In seeking a solution to the border crisis, the president and his advisors seem determined to put all their eggs in one basket: strong border security and changing our immigration laws.
What I must tell the president is that make our immigration laws as stringent as you will, and reinforce the border as strongly as you may, the crisis at the border will not come to an end, and neither will the flow of immigrants from Central America.
As Bureau Chief for Central America in the 1980s for one of the national Spanish-language television networks, I have come to know the region quite well. As I write, a whopping 69% of Hondurans are unemployed or underemployed. Business groups say that about 80% of workers are paid below the minimum wage. Most alarmingly, it an estimated 60% of Hondurans live in poverty, making the inequality index of Honduras among the highest in the world.
Nothing less than a Marshall Plan for the region is called for if we are serious about a permanent solution to our immigration woes.
When you add to these numbers the fact that Honduras is one of the most violent countries in the world, it is a no brainer that thousands of Hondurans would choose to walk the 1600 miles to get to the U.S. border. Geographical proximity to the U.S. makes the trek on foot a realistic possibility for even the poorest and most desperate—which is the majority of Central Americans.
What these numbers mean to me is that becoming fixated on securing the border, including changing our immigration laws, will not do one thing to stem the flow of migrants from Honduras and other Central American nations. Securing the border is without a doubt part of the solution, but it is clearly not the only or the most effective solution to our immigration crisis.
As president Reagan understood in the 1980s, intervention by the U.S. in the region will be necessary if we want to prevent a greater calamity to befall the region—in his time, Communism; in our time, an uncontrollable exodus of migrants toward the U.S. By “intervention” I don’t mean “military intervention.” I am thinking more in terms of a relative who has become dysfunctional through some addiction, and the family members decide to intervene to prevent death or total collapse. As our neighbors, these countries are our relatives whether we like it or not.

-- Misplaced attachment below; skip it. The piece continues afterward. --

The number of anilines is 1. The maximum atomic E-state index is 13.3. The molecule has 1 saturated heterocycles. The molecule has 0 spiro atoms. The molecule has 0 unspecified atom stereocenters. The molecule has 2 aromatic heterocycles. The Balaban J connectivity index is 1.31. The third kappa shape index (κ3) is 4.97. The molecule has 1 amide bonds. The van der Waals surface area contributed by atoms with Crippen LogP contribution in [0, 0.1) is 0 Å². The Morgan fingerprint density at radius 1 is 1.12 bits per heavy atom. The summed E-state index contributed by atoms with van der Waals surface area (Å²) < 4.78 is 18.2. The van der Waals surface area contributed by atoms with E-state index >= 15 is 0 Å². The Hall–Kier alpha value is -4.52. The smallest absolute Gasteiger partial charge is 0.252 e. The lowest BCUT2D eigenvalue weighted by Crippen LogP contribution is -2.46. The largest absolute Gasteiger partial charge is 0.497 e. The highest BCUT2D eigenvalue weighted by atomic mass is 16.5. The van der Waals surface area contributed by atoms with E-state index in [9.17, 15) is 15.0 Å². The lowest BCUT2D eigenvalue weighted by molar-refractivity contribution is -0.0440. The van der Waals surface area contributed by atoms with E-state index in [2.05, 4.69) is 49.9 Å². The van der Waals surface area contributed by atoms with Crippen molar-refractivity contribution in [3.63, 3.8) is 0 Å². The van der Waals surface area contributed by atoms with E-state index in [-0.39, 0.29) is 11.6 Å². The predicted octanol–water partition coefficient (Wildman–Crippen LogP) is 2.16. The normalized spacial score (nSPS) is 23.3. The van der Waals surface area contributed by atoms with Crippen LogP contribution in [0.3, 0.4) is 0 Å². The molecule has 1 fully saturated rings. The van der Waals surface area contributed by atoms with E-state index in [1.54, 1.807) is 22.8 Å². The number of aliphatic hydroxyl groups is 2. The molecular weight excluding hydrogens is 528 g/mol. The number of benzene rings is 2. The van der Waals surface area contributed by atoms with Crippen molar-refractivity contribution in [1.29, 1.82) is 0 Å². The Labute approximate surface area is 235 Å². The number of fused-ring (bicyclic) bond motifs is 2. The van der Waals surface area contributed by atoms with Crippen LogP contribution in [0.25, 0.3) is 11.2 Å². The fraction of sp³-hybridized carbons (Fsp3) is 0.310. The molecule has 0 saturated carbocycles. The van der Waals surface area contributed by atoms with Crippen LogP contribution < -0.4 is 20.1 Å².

That is what Honduras—and I would add, Guatemala and El Salvador—have become; and unless we find a way to facilitate some type of economic revival in the region, the migrants will keep coming. It is high time that we stop pretending that we are dealing with functional, stable countries when we are in fact dealing with failed states that cannot meet the needs of their citizens.
Right now, we are giving millions of dollars to private companies to house migrants in facilities in the U.S. I ask myself, what the hell are we doing? Those dollars would be better spent in the countries where the flow of migrants originate. We helped to rebuild Europe after World War II with the Marshall Plan. Nothing less than a Marshall Plan for the region is called for if we are serious about a permanent solution to our immigration woes.
Otherwise, get ready for more shelters and to pay billions of dollars to the private contractors that build them.